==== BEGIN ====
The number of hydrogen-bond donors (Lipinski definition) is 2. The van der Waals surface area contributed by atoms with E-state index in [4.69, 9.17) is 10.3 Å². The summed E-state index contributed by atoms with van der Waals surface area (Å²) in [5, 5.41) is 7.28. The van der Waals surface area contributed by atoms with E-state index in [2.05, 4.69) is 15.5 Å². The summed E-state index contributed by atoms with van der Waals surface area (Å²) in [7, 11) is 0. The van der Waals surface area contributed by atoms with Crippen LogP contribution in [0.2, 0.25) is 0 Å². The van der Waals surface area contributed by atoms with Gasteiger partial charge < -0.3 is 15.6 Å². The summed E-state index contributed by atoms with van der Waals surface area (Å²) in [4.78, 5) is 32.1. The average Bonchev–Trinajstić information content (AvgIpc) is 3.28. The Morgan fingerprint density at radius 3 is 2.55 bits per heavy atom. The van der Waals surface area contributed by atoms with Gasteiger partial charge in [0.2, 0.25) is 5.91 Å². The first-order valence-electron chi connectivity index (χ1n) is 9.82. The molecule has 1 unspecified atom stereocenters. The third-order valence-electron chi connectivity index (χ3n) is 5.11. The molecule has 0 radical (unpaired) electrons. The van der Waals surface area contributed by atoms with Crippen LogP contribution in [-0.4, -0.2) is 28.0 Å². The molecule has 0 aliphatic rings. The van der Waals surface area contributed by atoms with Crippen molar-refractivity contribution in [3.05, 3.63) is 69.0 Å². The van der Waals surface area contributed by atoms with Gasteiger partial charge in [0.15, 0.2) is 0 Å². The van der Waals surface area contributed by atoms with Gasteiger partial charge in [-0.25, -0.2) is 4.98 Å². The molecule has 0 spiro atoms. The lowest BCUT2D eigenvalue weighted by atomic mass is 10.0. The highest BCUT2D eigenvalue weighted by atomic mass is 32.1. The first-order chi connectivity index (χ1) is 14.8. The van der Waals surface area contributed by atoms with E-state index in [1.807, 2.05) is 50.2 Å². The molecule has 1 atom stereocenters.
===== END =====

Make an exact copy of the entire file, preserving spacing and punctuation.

The number of hydrogen-bond donors (Lipinski definition) is 2. The van der Waals surface area contributed by atoms with E-state index in [4.69, 9.17) is 10.3 Å². The summed E-state index contributed by atoms with van der Waals surface area (Å²) in [5, 5.41) is 7.28. The van der Waals surface area contributed by atoms with E-state index in [2.05, 4.69) is 15.5 Å². The summed E-state index contributed by atoms with van der Waals surface area (Å²) in [7, 11) is 0. The van der Waals surface area contributed by atoms with Crippen LogP contribution in [0.2, 0.25) is 0 Å². The van der Waals surface area contributed by atoms with Gasteiger partial charge < -0.3 is 15.6 Å². The summed E-state index contributed by atoms with van der Waals surface area (Å²) in [4.78, 5) is 32.1. The average Bonchev–Trinajstić information content (AvgIpc) is 3.28. The Morgan fingerprint density at radius 3 is 2.55 bits per heavy atom. The van der Waals surface area contributed by atoms with Gasteiger partial charge in [0.2, 0.25) is 5.91 Å². The first-order valence-electron chi connectivity index (χ1n) is 9.82. The molecule has 1 unspecified atom stereocenters. The third-order valence-electron chi connectivity index (χ3n) is 5.11. The molecule has 0 radical (unpaired) electrons. The van der Waals surface area contributed by atoms with Crippen LogP contribution in [-0.4, -0.2) is 28.0 Å². The molecule has 0 aliphatic rings. The van der Waals surface area contributed by atoms with Crippen molar-refractivity contribution in [3.05, 3.63) is 69.0 Å². The van der Waals surface area contributed by atoms with Gasteiger partial charge in [0.15, 0.2) is 0 Å². The van der Waals surface area contributed by atoms with Gasteiger partial charge in [-0.25, -0.2) is 4.98 Å². The molecule has 0 spiro atoms. The lowest BCUT2D eigenvalue weighted by atomic mass is 10.0. The highest BCUT2D eigenvalue weighted by atomic mass is 32.1. The first-order chi connectivity index (χ1) is 14.8. The van der Waals surface area contributed by atoms with E-state index in [1.807, 2.05) is 50.2 Å². The molecule has 1 atom stereocenters.